Nevertheless, on once-a-year visits to my grandfather in the Smoky Mountains, I opened the little door off his kitchen and risked tumbling. I wasn’t called by the washing machine, which gurgled down there, too. I was called by his art, by the creepy and intimate chaos, and by a particular little black book, about 8x10 and two inches thick. It was held together with a snap that always made me think twice before I opened it.

It was a book of horror. A book of sorrow. A book of death. Of dead people. And my grandfather was on the other side, looking through the lens.

For a short stint, my Granddaddy, a professional photographer, shot crime scenes and unusual deaths in a rural area. He was called the county morgue photographer. This book was a portfolio of people who left the earth in confusion and violence.

Horror can wash away the picture, they say, but not always the feeling. I remember mostly fuzzy things from secretly looking at that book. A dead man on an autopsy table. A live dog by a body of water. The idea that the dog belonged to someone who went in and didn’t come out.

I remember only one victim with perfect clarity. A young woman, limbs sprawled at right angles on kitchen tile. High heels. Her blood, pooled and black, because it was a black-and-white photograph. The feeling that her husband got away with it.

My grandfather was a wonderful man. He shot documentary pictures of coal mines, sang a twangy Amazing Grace, fostered Eagle Scouts, told dirty jokes, drew snowy scenes in charcoal pencil, smoked rich cigars, wrote letters to me in perfect calligraphy, drank too much, loved so hard he divorced and re-married my grandmother.

And yet he also was capable of shooting a dead woman with a cold and realistic eye.

He died when I was 19. If I could go back and be that little girl, I’d ask him: How did you do it?

Maybe he’d take me on his lap and ask: Why did you open the book?

Every time I did, it was a punch in the gut. Every time, it was a wave of intense sadness and guilt. Every time, I had to shut the book quickly and put it back before I finished.

The murdered woman trailed after me when I climbed back up the stairs to the warmth of the kitchen. So did the questions. What was her name? Who loved her? What came before this picture? What came after?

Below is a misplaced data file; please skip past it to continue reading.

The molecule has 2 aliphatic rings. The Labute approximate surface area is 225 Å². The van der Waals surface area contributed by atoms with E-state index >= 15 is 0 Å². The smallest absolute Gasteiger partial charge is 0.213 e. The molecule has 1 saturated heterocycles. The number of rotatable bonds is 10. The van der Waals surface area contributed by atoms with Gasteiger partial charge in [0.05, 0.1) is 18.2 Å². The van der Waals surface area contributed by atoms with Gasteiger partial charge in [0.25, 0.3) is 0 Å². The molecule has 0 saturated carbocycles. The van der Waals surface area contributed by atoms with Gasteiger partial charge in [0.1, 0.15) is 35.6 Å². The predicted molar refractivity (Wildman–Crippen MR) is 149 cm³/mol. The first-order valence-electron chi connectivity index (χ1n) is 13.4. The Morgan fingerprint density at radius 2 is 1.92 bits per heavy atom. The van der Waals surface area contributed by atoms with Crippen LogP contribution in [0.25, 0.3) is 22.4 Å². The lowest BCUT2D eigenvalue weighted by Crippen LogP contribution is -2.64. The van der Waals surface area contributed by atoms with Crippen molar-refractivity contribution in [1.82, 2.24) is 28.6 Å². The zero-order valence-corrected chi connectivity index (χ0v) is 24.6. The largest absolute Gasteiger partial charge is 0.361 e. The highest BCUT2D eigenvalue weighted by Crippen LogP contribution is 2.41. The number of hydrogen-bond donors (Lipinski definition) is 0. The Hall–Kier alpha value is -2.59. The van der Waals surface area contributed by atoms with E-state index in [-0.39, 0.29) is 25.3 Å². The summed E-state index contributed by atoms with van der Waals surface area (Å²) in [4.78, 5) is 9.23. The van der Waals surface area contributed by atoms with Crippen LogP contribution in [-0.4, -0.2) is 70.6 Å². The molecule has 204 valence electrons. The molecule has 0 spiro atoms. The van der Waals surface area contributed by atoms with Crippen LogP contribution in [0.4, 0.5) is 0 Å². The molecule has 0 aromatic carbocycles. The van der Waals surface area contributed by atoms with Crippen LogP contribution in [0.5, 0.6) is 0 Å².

I just had that single flash.

I saw her framed in the calculating, detached way that only the police and the camera—and the killer—ever would.

I was a child. An audience of one in a cold basement.

I will never forget her.

That is what old photographs do. They become paper ghosts. They sink into our souls.

They make us ask questions. But they don’t tell us their secrets.


Paper Ghosts
by Julia Heaberlin

published 19 April 2018 (Michael Joseph £12.99) 

Carl Louis Feldman is an old man who was once a celebrated photographer. That was before he was tried for the murder of a young woman and acquitted. Before his admission to a care home for dementia. Now his daughter has come to see him, to take him on a trip.  Only she's not his daughter and, if she has her way, he's not coming back...  Because Carl's past has finally caught up with him. The young woman driving the car is convinced her passenger is guilty, and that he's killed other young women. Including her sister Rachel. Now they're following the trail of his photographs, his clues, his alleged crimes. To see if he remembers any of it. Confesses to any of it. To discover what really happened to Rachel.  Has Carl truly forgotten what he did or is he just pretending? Perhaps he's guilty of nothing and she's the liar. Either way in driving him into the Texan wilderness she's taking a terrible risk. For if Carl really is a serial killer, she's alone in the most dangerous place of all ...